5:40 p.m.

Conservative

Michael Chong Conservative Wellington—Halton Hills, ON

Okay. Let me ask the question differently then. Do you think that recreational vessels should be mandated to have insurance like they do in Washington state?

5:40 p.m.

Executive Director, Ladysmith Maritime Society

Rod Smith

I think recreational vessels should be treated like vehicles.

5:40 p.m.

Conservative

Michael Chong Conservative Wellington—Halton Hills, ON

In other words, yes, they should have insurance?

5:40 p.m.

Executive Director, Ladysmith Maritime Society

Rod Smith

Yes, they should have insurance and all of the regulations to go along with this, so if you want to have your vessel licensed, you should have to have insurance.

5:40 p.m.

Conservative

Michael Chong Conservative Wellington—Halton Hills, ON

Okay, thank you.

For the Chamber of Shipping, do you have any views on the 300-tonne threshold in the bill? The bill says that any vessel of 300 gross tonnes or more must have a certificate of insurance that will cover the cost to clean up its disposal. Do you think that's an appropriate level, or do you think it should be lowered or increased?

5:40 p.m.

Vice-President, Chamber of Shipping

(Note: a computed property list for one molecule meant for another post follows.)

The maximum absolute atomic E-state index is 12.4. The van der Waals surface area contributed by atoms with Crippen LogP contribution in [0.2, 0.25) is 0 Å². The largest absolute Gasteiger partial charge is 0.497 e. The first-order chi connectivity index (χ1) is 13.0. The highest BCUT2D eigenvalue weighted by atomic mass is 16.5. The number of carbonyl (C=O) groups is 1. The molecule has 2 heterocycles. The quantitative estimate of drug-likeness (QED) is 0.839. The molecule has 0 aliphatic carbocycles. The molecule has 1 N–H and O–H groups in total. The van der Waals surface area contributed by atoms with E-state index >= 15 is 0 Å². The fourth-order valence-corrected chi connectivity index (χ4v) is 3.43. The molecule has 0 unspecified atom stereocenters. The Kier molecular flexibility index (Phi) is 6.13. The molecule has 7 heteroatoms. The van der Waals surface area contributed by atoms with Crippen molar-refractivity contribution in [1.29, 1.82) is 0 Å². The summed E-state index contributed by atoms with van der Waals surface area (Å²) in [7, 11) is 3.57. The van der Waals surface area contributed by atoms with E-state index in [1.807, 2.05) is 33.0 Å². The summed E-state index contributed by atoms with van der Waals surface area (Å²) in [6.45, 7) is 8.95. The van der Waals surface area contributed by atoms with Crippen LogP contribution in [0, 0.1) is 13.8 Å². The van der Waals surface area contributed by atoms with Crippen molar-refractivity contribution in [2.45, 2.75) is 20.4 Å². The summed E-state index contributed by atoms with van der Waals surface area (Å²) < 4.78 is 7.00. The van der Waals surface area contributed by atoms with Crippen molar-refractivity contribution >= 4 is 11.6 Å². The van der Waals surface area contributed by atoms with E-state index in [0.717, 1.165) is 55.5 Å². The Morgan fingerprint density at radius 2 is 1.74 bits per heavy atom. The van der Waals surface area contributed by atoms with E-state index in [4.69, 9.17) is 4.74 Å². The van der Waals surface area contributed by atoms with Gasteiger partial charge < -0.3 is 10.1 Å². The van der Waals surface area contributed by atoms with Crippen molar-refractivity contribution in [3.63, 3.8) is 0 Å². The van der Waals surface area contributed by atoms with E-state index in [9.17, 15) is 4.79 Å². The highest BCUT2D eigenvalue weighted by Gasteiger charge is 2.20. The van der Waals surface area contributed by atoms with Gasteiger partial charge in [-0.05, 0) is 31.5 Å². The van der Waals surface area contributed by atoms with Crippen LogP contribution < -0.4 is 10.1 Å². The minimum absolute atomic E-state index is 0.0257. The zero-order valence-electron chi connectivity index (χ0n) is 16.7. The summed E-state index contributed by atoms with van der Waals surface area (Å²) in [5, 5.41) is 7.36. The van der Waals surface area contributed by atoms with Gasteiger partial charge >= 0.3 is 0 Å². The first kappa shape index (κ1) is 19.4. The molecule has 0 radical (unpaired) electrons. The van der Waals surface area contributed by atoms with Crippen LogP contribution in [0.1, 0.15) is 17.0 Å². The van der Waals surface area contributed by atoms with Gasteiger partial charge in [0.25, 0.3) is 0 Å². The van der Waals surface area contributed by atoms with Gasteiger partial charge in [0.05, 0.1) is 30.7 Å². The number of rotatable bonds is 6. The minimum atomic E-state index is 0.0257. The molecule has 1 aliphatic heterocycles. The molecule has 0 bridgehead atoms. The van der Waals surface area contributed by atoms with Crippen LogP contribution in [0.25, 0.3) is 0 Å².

Bonnie Gee

No, I don't think it should be increased, but most commercial vessels, under their commercial insurance policy, will have wreck removal insurance. It's the non-commercial vessels, the pleasure craft. That would apply to any visiting pleasure craft, potentially, over whatever threshold is set. They would have to acquire the necessary insurance before coming to Canada. That might have some impact on tourism or administrative burden for tourism.

5:40 p.m.

Conservative

Michael Chong Conservative Wellington—Halton Hills, ON

Back to the Ladysmith Maritime Society, are the vast majority of these vessels adjacent to your marina steel-hauled working vessels?

5:40 p.m.

Executive Director, Ladysmith Maritime Society

Rod Smith

No, actually, the vast majority are pleasure craft.

5:40 p.m.

Conservative

Michael Chong Conservative Wellington—Halton Hills, ON

They're pleasure craft. Are they fibreglass-hauled sailboats, pleasure craft, and power boats?